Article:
- 05 May 20
No. 12 in a series. Interview by Shamim Malekmian
One wintry night on the stage of City Limits comedy club, Cork city's oldest, Thomas Howarth, ended his set by saluting Jeremy Corbyn. His audience, a group of restless, middle-aged men on their way to a strip club, barely heard him. Howarth didn't mind. Sharply polite with a degree in Philosophy, Howarth's comedy is rarely personal and almost invariably faithful to the profession's core: satire for outing social eccentricities.
Born in Derby, England, Howarth has been rliving in Cork, for the past few years. An aspiring writer, also, and a finalist to this year's ‘Show me the Funny’ competition, he has found the disease-prompted lockdown a perfect time to hone his skills as a comic and a storyteller.
Performing in virtual comedy clubs could be difficult, but Howarth has been having a pleasant time making sketches, he tells Hot Press.
Lockdown seems to have radically changed everyone’s life.
I just stopped having gigs. They all vanished. That's it.
How are you finding life inside?
Except for the broad fear that the economy will end, and we are all going to die, I find it fine actually. Being inside is fine. I really enjoy making my sketches and having lots of time to write, not just comedy, but stories.
What do you miss most about what we call ordinary life?
Tesco hasn't had Quorn chicken burgers in a few weeks. And I suppose I miss gigging. No, I do miss gigging (laughs).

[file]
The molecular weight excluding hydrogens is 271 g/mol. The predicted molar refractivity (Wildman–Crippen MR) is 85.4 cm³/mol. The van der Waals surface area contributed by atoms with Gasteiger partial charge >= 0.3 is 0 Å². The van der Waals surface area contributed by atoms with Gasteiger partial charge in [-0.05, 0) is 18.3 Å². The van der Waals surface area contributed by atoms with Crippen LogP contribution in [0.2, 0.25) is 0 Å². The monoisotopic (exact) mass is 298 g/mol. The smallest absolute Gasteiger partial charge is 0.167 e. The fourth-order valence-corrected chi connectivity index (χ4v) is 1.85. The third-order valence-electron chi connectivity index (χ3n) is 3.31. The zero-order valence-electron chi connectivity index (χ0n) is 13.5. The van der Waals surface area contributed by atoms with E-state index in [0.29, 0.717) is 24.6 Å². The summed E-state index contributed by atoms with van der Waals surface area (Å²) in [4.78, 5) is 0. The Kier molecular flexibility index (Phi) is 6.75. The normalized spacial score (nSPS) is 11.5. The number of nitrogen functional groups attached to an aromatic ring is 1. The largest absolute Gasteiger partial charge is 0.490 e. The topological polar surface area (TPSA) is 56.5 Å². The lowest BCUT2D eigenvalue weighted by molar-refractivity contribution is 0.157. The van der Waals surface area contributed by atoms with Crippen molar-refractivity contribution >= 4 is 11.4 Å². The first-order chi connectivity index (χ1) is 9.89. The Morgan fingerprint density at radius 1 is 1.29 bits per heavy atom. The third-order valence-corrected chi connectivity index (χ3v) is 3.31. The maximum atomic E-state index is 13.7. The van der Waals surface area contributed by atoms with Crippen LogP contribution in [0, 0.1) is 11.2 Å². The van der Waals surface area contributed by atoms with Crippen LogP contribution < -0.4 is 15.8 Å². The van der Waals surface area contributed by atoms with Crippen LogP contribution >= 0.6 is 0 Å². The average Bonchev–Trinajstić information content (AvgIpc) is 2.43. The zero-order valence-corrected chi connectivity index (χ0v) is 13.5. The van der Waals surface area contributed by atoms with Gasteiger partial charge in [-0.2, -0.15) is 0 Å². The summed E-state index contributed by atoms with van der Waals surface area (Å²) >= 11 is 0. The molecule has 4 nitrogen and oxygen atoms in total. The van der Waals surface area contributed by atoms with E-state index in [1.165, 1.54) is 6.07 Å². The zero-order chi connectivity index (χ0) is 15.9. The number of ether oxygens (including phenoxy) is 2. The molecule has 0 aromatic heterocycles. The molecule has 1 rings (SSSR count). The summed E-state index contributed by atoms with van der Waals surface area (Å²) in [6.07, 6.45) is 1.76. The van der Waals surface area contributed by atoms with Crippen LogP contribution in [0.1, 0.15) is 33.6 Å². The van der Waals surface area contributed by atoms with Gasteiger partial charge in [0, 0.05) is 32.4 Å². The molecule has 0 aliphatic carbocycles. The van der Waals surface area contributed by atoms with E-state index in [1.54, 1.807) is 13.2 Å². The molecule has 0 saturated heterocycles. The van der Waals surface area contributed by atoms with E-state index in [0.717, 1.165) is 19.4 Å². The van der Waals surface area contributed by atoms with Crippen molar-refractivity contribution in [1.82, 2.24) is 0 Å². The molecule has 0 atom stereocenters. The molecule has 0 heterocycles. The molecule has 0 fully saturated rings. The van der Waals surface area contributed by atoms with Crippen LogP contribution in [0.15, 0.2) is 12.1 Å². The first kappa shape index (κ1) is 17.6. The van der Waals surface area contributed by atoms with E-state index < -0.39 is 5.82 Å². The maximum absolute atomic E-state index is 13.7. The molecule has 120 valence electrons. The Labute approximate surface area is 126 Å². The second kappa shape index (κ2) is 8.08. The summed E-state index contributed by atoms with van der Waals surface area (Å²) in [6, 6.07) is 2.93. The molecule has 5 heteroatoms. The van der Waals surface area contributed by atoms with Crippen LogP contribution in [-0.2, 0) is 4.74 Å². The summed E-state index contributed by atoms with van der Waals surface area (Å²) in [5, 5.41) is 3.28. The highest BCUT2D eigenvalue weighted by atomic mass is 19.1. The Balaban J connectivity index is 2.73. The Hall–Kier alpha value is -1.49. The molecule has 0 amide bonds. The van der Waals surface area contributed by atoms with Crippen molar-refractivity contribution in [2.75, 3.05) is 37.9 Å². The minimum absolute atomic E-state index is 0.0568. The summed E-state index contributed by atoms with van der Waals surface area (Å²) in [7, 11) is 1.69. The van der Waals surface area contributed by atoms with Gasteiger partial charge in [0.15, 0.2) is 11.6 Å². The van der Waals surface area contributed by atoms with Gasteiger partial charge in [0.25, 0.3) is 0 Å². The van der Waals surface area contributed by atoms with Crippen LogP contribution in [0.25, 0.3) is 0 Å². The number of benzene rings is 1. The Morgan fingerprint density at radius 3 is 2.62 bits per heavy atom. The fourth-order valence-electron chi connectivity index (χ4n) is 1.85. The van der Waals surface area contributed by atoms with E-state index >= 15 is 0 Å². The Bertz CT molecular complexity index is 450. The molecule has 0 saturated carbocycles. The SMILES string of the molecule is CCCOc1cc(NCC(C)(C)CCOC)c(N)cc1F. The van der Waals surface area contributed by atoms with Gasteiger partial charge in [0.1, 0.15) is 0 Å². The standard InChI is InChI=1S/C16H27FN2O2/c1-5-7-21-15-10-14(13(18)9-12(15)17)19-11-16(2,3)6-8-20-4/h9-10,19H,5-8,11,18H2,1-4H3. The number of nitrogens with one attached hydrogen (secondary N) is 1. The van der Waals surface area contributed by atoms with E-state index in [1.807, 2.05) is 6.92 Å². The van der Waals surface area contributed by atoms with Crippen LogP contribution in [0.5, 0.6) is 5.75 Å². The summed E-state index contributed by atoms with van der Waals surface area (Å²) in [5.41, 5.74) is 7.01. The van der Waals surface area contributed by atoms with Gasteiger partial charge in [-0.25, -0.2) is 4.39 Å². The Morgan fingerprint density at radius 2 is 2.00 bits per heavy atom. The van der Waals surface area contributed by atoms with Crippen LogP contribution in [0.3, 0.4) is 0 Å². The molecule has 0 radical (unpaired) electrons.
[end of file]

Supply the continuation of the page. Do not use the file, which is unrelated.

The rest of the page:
And you're a pescatarian.
That's right. And because of this pandemic, I haven't been eating fish either, so now I'm practically a vegetarian. Another plus point to this crisis!
Is there anything you regret having taken for granted?
That's a good question! Just the availability of the outdoors. As simple as that. I think it's being able to walk outside, go to a park, pop out whenever you need milk, rather than timing it with a big shop as we’ve had to do.
As someone from the UK, how did you find Boris Johnson's response to the pandemic?
Hateful, absolutely hateful. I've been watching from afar, and I hate the hypocrisy. I hate the Tory ideology. I hate the position that they have put the NHS in. Perhaps some British comedians can make good jokes out of it.
How do you think live comedy will change after the pandemic, if at all?
Maybe for a few months, there might be a shift in terms of people being afraid to sit close to each other. There might be tables between everyone. But I think over time it will all just go back to normal. I believe humans are usually very elastic. You can stretch them out a bit, and then after a few months, they will go back to normal. I think there would be a lot of sets about being isolated, a lot about the coronavirus. But you don't want to bore people either.